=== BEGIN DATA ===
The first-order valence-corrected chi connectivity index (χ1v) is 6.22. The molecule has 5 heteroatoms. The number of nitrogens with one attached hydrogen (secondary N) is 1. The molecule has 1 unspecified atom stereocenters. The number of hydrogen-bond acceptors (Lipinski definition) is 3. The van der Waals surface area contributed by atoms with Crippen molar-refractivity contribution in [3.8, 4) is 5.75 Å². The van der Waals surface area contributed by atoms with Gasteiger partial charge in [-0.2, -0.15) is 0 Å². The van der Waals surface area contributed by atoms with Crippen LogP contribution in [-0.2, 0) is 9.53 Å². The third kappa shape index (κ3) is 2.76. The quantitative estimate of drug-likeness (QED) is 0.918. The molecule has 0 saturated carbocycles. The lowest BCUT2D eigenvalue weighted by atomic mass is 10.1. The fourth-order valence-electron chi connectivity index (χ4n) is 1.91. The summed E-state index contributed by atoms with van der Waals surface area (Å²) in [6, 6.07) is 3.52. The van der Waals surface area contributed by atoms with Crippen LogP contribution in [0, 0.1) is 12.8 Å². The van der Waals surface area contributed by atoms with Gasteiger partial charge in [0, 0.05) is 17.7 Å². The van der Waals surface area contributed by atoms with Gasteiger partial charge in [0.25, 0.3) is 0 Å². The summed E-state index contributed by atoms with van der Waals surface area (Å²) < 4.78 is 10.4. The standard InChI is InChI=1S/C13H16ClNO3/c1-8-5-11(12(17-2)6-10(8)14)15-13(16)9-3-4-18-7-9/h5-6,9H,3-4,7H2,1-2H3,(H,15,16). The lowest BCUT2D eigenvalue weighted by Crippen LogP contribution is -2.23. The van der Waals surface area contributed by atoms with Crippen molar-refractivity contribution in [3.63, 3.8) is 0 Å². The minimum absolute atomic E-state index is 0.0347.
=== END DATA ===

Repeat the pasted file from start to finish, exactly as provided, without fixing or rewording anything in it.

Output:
The first-order valence-corrected chi connectivity index (χ1v) is 6.22. The molecule has 5 heteroatoms. The number of nitrogens with one attached hydrogen (secondary N) is 1. The molecule has 1 unspecified atom stereocenters. The number of hydrogen-bond acceptors (Lipinski definition) is 3. The van der Waals surface area contributed by atoms with Crippen molar-refractivity contribution in [3.8, 4) is 5.75 Å². The van der Waals surface area contributed by atoms with Gasteiger partial charge in [-0.2, -0.15) is 0 Å². The van der Waals surface area contributed by atoms with Crippen LogP contribution in [-0.2, 0) is 9.53 Å². The third kappa shape index (κ3) is 2.76. The quantitative estimate of drug-likeness (QED) is 0.918. The molecule has 0 saturated carbocycles. The lowest BCUT2D eigenvalue weighted by atomic mass is 10.1. The fourth-order valence-electron chi connectivity index (χ4n) is 1.91. The summed E-state index contributed by atoms with van der Waals surface area (Å²) in [6, 6.07) is 3.52. The van der Waals surface area contributed by atoms with Crippen LogP contribution in [0, 0.1) is 12.8 Å². The van der Waals surface area contributed by atoms with Gasteiger partial charge in [0, 0.05) is 17.7 Å². The van der Waals surface area contributed by atoms with Gasteiger partial charge in [0.25, 0.3) is 0 Å². The summed E-state index contributed by atoms with van der Waals surface area (Å²) < 4.78 is 10.4. The standard InChI is InChI=1S/C13H16ClNO3/c1-8-5-11(12(17-2)6-10(8)14)15-13(16)9-3-4-18-7-9/h5-6,9H,3-4,7H2,1-2H3,(H,15,16). The lowest BCUT2D eigenvalue weighted by Crippen LogP contribution is -2.23. The van der Waals surface area contributed by atoms with Crippen molar-refractivity contribution in [3.63, 3.8) is 0 Å². The minimum absolute atomic E-state index is 0.0347.